Vowel-enders can have surprising origins to anyone who feels names that end in a vowel sound Italian or Greek. In actuality many o-enders (or o-ender  sound-alikes) are English or German. Roscoe happens to be English. It is derived from an English surname and place-name, meaning “doe wood” or “deer forest”.

The name’s image was tarnished a bit by silent film star, Roscoe “Fatty” Arbuckle, but he’s hardly a household name to newer generations. The name was also hurt by a redneck image resulting from the fictional Sheriff Roscoe Coltrane from The Dukes of Hazzard. While some may find this image unappealing, I believe this image gives Roscoe an 80s-pop-culture edge.

As a place-name, Roscoe is well represented across America. Towns bearing this name are found in nine states: California, Illinois, Minnesota, Missouri, Nebraska, New York, Pennsylvania, South Dakota, and Texas.

And another notable fact: The R in Edward R Murrow stands for Roscoe. He was born Egbert Roscoe Murrow. Remember that for your next game of trivia.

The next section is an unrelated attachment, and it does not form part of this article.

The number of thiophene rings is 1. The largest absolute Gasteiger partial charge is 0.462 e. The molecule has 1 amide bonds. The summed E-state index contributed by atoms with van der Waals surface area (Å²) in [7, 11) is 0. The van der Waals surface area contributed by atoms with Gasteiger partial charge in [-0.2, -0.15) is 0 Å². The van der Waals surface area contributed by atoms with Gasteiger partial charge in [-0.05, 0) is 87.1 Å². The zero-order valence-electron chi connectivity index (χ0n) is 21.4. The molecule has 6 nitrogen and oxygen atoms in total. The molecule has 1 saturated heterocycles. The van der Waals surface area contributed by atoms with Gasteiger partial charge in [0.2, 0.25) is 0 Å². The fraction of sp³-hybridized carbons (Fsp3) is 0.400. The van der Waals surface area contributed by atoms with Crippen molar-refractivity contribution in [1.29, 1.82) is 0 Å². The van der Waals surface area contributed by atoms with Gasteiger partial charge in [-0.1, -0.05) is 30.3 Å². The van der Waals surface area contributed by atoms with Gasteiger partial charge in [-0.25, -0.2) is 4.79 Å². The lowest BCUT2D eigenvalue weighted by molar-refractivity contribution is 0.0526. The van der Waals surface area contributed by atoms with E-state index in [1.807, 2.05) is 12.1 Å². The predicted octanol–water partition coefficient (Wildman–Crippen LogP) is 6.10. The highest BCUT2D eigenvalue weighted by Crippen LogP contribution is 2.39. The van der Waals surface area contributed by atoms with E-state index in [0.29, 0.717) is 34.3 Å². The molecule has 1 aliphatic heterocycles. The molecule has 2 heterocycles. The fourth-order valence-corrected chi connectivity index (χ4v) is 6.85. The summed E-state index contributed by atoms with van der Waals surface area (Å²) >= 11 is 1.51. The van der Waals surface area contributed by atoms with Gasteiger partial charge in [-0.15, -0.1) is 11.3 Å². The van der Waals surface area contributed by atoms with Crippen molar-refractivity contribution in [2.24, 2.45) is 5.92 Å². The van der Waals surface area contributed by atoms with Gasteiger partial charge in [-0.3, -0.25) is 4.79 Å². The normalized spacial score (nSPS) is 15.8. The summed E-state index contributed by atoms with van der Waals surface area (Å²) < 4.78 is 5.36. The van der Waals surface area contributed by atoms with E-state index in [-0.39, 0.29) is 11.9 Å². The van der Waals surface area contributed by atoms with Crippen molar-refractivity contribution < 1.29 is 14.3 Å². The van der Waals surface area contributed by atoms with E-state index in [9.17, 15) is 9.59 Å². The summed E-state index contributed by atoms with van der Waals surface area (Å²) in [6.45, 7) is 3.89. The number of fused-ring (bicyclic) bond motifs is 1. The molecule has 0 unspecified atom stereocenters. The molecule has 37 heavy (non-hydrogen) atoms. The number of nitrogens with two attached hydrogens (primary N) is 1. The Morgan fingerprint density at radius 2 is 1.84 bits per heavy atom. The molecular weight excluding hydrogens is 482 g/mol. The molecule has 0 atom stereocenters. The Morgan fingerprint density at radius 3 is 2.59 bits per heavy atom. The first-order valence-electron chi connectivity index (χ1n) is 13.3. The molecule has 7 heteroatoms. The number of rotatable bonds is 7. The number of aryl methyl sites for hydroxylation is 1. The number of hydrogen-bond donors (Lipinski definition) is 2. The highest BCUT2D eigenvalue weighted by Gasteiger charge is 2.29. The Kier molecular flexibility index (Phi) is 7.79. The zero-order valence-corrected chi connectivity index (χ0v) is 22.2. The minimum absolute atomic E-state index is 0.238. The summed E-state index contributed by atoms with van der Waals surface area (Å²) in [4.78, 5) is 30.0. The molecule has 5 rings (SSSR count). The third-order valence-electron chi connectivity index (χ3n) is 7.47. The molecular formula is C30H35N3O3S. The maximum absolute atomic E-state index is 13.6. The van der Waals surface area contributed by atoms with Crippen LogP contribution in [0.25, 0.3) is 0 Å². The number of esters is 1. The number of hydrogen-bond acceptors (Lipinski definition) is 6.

Perhaps I’m alone, but despite the less than sexy image of prominent namesakes, Roscoe has a sexy vibe to me. I can easily picture the name on a handsome actor or musician. However, most parents don’t want their children to have names that are too sexy. I don’t feel that’s a problem with Roscoe. Roscoe can still be serious when needed. Roscoe doesn’t seem out-of-place on a CFO or Insurance Agent.

Roscoe’s ability to be quirky, rugged, and authoritative is a big selling point with me. While there are many girl names that make me almost wish I could have another baby so I could use them, there aren’t many boys names like that. Roscoe is like that. If it wasn’t completely impractical, I would love to have another boy just so I could have a son named Roscoe. (Shh. Don’t tell Rob or he’ll start hyperventilating.)